The researchers used activity theory to examine how teachers planned and implemented inquiries in social studies classrooms given the recent publication of the College, Career, and Civic Life (C3) Framework for Social Studies State Standards. This phenomenology used semistructured interviews, relevant documents, and observations as data for the research questions (a) “How do participants design inquiry modules?” and (b) “How do participants teach these inquiries in K–12 classrooms?” Results indicated that designing and implementing social studies inquiries were challenging and worthwhile for the teachers; participants found accessing and using various sources to be a fruitful yet challenging inquiry tool, and appreciated the use of a template to aid in their design process, even while it perhaps limited taking informed action. Participants noted that support was necessary for their successful use of inquiry. This study provides insight into how social studies teachers bring inquiry into their social studies classrooms and points to ways in which teachers can be better supported in this endeavor.
Incorporating technology in classrooms to promote student learning is an ongoing instructional challenge. Teacher professional development (PD) is a central component of teacher education to support student use of technology and can improve student learning, but PD has had mixed results. In this study, researchers investigated a PD program designed to prepare a cohort of middle school social studies teachers to teach with an online resource, the Smithsonian Learning Lab. They examined how an iterative, design-based approach used teacher feedback to develop learning opportunities in the PD. Using the technological, pedagogical, and content knowledge framework (TPACK), they found that through four iterations of 1-day PD workshops, PDs afforded teachers increasingly individualized and meaningful opportunities to learn. Teacher feedback emerged as a central component in the changes and development of the PD series. Through the course of the PD, teacher knowledge increased across five of seven TPACK domains.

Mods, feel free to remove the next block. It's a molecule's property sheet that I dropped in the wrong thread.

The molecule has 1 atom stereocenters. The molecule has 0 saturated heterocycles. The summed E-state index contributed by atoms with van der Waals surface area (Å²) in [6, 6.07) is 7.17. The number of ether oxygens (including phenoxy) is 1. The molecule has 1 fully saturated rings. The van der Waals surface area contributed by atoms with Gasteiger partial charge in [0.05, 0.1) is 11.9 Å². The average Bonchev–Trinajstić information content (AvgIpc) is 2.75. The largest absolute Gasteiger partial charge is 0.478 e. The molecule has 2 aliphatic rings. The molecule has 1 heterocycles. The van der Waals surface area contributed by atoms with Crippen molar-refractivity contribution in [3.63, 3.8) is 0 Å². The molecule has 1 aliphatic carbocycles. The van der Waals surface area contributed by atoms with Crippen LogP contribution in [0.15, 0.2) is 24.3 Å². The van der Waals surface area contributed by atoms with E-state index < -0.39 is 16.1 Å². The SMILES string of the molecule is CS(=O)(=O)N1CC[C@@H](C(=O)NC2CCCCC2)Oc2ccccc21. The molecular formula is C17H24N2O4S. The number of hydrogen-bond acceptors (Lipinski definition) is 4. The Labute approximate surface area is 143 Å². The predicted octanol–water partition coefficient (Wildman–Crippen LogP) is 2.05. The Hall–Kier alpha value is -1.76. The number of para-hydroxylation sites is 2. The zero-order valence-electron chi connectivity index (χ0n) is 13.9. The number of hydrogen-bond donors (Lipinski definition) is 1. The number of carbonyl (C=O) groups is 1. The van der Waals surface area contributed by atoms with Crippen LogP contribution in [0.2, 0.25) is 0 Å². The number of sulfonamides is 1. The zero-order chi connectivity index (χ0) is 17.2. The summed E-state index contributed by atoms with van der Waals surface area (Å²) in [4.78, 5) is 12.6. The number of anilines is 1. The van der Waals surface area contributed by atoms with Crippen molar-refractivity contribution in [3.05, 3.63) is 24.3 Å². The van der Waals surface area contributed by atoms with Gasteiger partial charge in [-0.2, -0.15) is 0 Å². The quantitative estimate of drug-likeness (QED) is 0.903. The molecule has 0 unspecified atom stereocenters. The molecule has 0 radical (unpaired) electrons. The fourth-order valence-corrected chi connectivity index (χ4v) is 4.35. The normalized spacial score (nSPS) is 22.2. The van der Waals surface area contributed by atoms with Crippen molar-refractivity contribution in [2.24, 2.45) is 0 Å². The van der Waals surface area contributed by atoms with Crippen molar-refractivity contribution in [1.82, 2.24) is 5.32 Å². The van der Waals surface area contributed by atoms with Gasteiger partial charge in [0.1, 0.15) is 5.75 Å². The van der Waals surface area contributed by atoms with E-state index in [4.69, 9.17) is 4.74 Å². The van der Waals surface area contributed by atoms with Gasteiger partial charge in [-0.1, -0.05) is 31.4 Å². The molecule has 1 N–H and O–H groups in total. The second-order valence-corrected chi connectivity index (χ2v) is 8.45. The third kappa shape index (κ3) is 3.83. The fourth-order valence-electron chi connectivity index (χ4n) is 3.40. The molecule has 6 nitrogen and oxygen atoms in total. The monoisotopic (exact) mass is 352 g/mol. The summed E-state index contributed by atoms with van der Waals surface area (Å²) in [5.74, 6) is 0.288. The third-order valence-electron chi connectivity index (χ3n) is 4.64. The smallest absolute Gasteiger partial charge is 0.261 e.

Research indicates that preservice teachers’ understandings of how to integrate technology into their classrooms are dependent upon experience in their university methods courses and in their field placements. These findings place a new responsibility on teacher educators for modeling effective integration of technology into methods courses. This study focused on teacher educators’ integration of technology using iPads to enhance teaching and learning in an elementary education teacher preparation program. Four faculty members documented their own technology integration journey through collaborative autoethnography identifying the affordances and challenges of 1:1 iPad integration into their science, social studies and literacy methods courses. The researchers discovered that access to technology alone is not sufficient for faculty members to integrate iPad use in their courses. High quality use of iPads and their applications require time for exploration, experimentation, and practice, as well as professional support and development adding another dimension to the work of teacher educators.